CASE intends to increase the pressure on Governor Newsom, AG Bonta, other constitutional officers, and state legislators to live up to their claims of California being a progressive leader on these issues and supporting family friendly policies.
One Year Contract Term
12.Did the State offer a longer-term contract?
Yes. The State proposal for a multi-year contract only included a 2.25% raise in the summer of 2022 and nothing in the summer of 2023. Accepting the State’s multi-year offer would have only institutionalized and worsened the crisis.
13.Didn’t you show the State that the current low salaries are having a disparate and negative impact on women and BIPOC members of CASE?
Yes, we did. We also told the State that other public agencies pay 20-50% higher salaries and are averaging annual raises of 3.25%. The large salary disparity between BU2 and local government agencies (to say nothing about private attorneys), has created a crisis in providing justice for Californians. The State’s offers made no meaningful commitment to ending its underpayment of its legal professionals. The entire leadership of the State including Governor Newsom, AG Bonta, other constitutional officers, and state legislators need to live up to their rhetoric about supporting diversity, equity, and justice for their employees and all Californians.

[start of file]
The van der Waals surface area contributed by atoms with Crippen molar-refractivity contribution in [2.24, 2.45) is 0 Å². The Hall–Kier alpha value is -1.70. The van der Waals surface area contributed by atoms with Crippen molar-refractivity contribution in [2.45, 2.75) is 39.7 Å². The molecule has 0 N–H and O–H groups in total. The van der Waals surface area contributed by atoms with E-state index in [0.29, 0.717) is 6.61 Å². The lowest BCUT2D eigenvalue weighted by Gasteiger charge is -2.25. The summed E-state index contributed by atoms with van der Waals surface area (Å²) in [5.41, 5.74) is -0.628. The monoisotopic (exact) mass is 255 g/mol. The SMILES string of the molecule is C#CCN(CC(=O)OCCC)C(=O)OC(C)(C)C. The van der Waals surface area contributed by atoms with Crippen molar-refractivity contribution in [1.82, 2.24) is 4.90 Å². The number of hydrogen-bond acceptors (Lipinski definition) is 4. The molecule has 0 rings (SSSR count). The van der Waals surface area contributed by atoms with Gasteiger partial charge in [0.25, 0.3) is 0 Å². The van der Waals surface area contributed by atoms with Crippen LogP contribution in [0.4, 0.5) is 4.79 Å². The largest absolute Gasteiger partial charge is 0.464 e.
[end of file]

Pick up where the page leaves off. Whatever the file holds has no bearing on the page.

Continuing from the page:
14.Was there any agreement regarding teleworking or reimbursement for employee costs during the pandemic?
No. The State refused to agree to back pay or to any agreement regarding attorney costs connected to working from home during the pandemic even though, in hindsight, the furloughs were unnecessary. The State is working on general guidelines for future teleworking and was not ready to include it in any contracts at this time. CASE will continue to meet and confer with the State over this issue.
15.Did CASE ask for any other special salary adjustments or deep classes?
Yes. CASE asked that all judicial members receive a 5% pay increase to equalize them with the top three attorney classes. We also sought to have the top three judicial salaries permanently linked to the attorney salaries so that a future governor wouldn’t cause the same unfair treatment as the Schwarzenegger administration. The State refused to link judicial and attorney salaries.
We also sought to deep class all the ALJ (I-III) and attorney (A-V) classes. The State did agree to deep classing ALJ classes I and II but would not agree to any new deep classing of attorney classes.
16.Why should we ratify this one-year agreement?